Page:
We stumbled on the Spanish Steps accidentally in one of our many "where are we now" states -- maybe one of the better ways to explore new places! Coming across the fountain at the base of the steps, we stopped to rest (my daughter is sure our European trip was really Fat Camp, due to all our hiking and climbing) we set our eyes on the stairs and discussed whether we should hike them and see what was up there. Being the adventurous sort, we did. At the top (we survived the climb), we decided it looked more appealing to head to the left (which was uphill, of course), so we continued our exploration. This eventually got us to a point that gave us quite a view of St. Peter's, and then we ended up at Villa Borghese, the largest public park in Rome, which was quite beautiful, and gave us a nice place to stroll, just a pleasant afternoon. All of this was by accident.
It was Pope Leo X build 3 roads leading the south.Via del Babuino and via condotti with his expensive shops are joining piazza Spagna.There is a monument in the middle of the piazza to comemmorate the Pope..
This beautiful piazza has been the destination of foreigners to Rome for centuries: most came as pilgrims and arrived in the north part of the city before finding lodgings. It was Pope Leo X who, from Piazza del Popolo (the first piazza inside the walls of Rome coming from the north), constructed the three roads leading south in the form of a trident across the Campo Marzio. The easternmost is Via del Babuino, Baboon Street(!), that leads directly to Piazza di Spagna.
At the bottom of the Spanish Steps is the Piazza di Spagna or Spanish square. The long, triangular square is named after the Spanish Embassy to the Holy See. In the 17th century, the area around the embassy was even considered Spanish territory.
The area around Piazza di Spagna is where to find the most prestigious boutiques such as Prada, Valentino, Gucci etc. It is an ideal starting point for your shopping in Rome.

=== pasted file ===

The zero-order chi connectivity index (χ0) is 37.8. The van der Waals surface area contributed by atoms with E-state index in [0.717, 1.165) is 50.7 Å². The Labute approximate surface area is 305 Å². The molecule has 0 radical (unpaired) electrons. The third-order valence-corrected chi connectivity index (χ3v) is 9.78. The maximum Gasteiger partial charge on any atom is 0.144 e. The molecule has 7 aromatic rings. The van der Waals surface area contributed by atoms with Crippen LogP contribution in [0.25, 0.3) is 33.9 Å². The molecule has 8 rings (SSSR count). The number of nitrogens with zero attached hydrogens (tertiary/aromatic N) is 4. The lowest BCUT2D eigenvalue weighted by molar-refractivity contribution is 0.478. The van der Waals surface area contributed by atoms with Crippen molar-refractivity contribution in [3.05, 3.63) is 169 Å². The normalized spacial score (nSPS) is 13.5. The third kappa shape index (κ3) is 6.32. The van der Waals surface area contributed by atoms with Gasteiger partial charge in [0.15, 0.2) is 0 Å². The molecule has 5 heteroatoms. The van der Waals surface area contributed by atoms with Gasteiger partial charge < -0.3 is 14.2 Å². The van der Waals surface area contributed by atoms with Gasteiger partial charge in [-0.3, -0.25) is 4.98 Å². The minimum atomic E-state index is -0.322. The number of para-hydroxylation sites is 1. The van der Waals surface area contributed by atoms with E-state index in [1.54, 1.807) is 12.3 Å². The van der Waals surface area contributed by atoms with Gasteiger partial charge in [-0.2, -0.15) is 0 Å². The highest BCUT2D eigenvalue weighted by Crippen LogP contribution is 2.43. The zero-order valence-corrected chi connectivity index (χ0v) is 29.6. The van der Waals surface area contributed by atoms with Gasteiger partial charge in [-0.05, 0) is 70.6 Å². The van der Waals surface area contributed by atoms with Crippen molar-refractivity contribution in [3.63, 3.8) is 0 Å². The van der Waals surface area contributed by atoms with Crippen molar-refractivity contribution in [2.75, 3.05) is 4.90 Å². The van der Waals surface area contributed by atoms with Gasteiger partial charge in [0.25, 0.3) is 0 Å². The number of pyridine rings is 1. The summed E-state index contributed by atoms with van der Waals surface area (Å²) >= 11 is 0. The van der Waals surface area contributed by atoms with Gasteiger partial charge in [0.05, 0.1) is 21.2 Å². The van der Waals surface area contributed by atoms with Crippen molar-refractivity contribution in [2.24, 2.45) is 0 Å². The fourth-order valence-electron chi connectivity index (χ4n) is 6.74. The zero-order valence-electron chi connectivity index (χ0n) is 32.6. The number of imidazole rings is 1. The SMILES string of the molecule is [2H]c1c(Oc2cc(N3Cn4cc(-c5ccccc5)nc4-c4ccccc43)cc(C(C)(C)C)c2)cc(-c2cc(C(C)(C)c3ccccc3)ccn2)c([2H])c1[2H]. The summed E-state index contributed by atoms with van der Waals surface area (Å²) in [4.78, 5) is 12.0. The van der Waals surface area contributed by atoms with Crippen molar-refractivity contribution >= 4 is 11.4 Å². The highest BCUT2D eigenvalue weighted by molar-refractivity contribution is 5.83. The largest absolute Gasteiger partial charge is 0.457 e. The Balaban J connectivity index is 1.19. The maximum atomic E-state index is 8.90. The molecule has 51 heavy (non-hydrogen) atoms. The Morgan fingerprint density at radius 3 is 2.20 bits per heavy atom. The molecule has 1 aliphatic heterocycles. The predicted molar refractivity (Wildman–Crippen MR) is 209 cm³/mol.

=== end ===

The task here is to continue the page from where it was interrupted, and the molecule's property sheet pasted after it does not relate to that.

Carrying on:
A masterpiece of the XVIII century, the square, with its irregular shape, extends itself at the feet of Pincio hill; on top of it the French Church Trinita dei Monti (1502) is located.
The square and the church are connected by the monumental Spanish steps, built between 1723-1726 (designed by Francesco de Sanctis).
The Spanish steps, once a year in the summertime, host a famous fashion show, and they are used as a catwalk.
On the square we find the Barcaccia Fountain, built in 1598 by order of the Pope Urbano VIII to commemorate the disastrous flood caused by Tevere river the very same year.
The most glamorous Rome streets lead to Piazza di Spagna (via Condotti e via del Babuino).
The area around Piazza di Spagna is where to find the most prestigious boutiques such as Prada, Valentino, Gucci etc. It is an ideal starting point for your shopping in Rome
How many times did we pass by the Spanish Steps during our week in Rome? and yet I find I only have one photo of them. Mid-June, and the classic Springtime scene of the steps lined with flowers has become just a mass of people, the flowers gone and, this year, scaffolding hiding the facade of the Chiesa di Santissima Trinità dei Monti - somehow the place just doesn't register with me enough to set the shutter finger going. Maybe if I was twenty? thirty? forty/? years younger.